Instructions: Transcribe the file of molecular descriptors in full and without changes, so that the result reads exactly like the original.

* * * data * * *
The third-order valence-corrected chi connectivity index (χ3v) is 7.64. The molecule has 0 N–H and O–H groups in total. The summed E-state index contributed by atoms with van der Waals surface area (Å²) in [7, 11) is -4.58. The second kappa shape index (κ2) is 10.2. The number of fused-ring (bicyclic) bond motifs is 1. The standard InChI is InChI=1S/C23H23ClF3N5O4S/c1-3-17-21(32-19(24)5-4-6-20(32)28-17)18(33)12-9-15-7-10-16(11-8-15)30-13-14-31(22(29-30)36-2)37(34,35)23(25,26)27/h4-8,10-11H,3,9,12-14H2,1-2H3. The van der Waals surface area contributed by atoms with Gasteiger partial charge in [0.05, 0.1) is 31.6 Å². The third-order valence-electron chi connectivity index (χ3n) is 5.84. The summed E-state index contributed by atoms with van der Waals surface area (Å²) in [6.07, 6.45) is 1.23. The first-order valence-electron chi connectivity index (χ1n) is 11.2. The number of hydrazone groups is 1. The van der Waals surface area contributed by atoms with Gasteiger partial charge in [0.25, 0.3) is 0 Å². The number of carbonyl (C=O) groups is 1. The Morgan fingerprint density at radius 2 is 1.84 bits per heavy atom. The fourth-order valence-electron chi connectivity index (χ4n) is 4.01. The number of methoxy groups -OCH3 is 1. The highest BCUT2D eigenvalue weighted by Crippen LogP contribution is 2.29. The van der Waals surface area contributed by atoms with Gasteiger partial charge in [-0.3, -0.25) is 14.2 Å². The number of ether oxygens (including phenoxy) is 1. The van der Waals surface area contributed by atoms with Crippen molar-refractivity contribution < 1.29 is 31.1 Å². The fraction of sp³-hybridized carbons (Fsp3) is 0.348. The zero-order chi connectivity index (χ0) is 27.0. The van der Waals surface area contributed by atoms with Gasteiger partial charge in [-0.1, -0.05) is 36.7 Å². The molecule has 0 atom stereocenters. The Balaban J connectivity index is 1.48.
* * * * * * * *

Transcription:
The third-order valence-corrected chi connectivity index (χ3v) is 7.64. The molecule has 0 N–H and O–H groups in total. The summed E-state index contributed by atoms with van der Waals surface area (Å²) in [7, 11) is -4.58. The second kappa shape index (κ2) is 10.2. The number of fused-ring (bicyclic) bond motifs is 1. The standard InChI is InChI=1S/C23H23ClF3N5O4S/c1-3-17-21(32-19(24)5-4-6-20(32)28-17)18(33)12-9-15-7-10-16(11-8-15)30-13-14-31(22(29-30)36-2)37(34,35)23(25,26)27/h4-8,10-11H,3,9,12-14H2,1-2H3. The van der Waals surface area contributed by atoms with Gasteiger partial charge in [0.05, 0.1) is 31.6 Å². The third-order valence-electron chi connectivity index (χ3n) is 5.84. The summed E-state index contributed by atoms with van der Waals surface area (Å²) in [6.07, 6.45) is 1.23. The first-order valence-electron chi connectivity index (χ1n) is 11.2. The number of hydrazone groups is 1. The van der Waals surface area contributed by atoms with Gasteiger partial charge in [0.25, 0.3) is 0 Å². The number of carbonyl (C=O) groups is 1. The Morgan fingerprint density at radius 2 is 1.84 bits per heavy atom. The fourth-order valence-electron chi connectivity index (χ4n) is 4.01. The number of methoxy groups -OCH3 is 1. The highest BCUT2D eigenvalue weighted by Crippen LogP contribution is 2.29. The van der Waals surface area contributed by atoms with Gasteiger partial charge in [-0.3, -0.25) is 14.2 Å². The number of ether oxygens (including phenoxy) is 1. The van der Waals surface area contributed by atoms with Crippen molar-refractivity contribution < 1.29 is 31.1 Å². The fraction of sp³-hybridized carbons (Fsp3) is 0.348. The zero-order chi connectivity index (χ0) is 27.0. The van der Waals surface area contributed by atoms with Gasteiger partial charge in [-0.1, -0.05) is 36.7 Å². The molecule has 0 atom stereocenters. The Balaban J connectivity index is 1.48.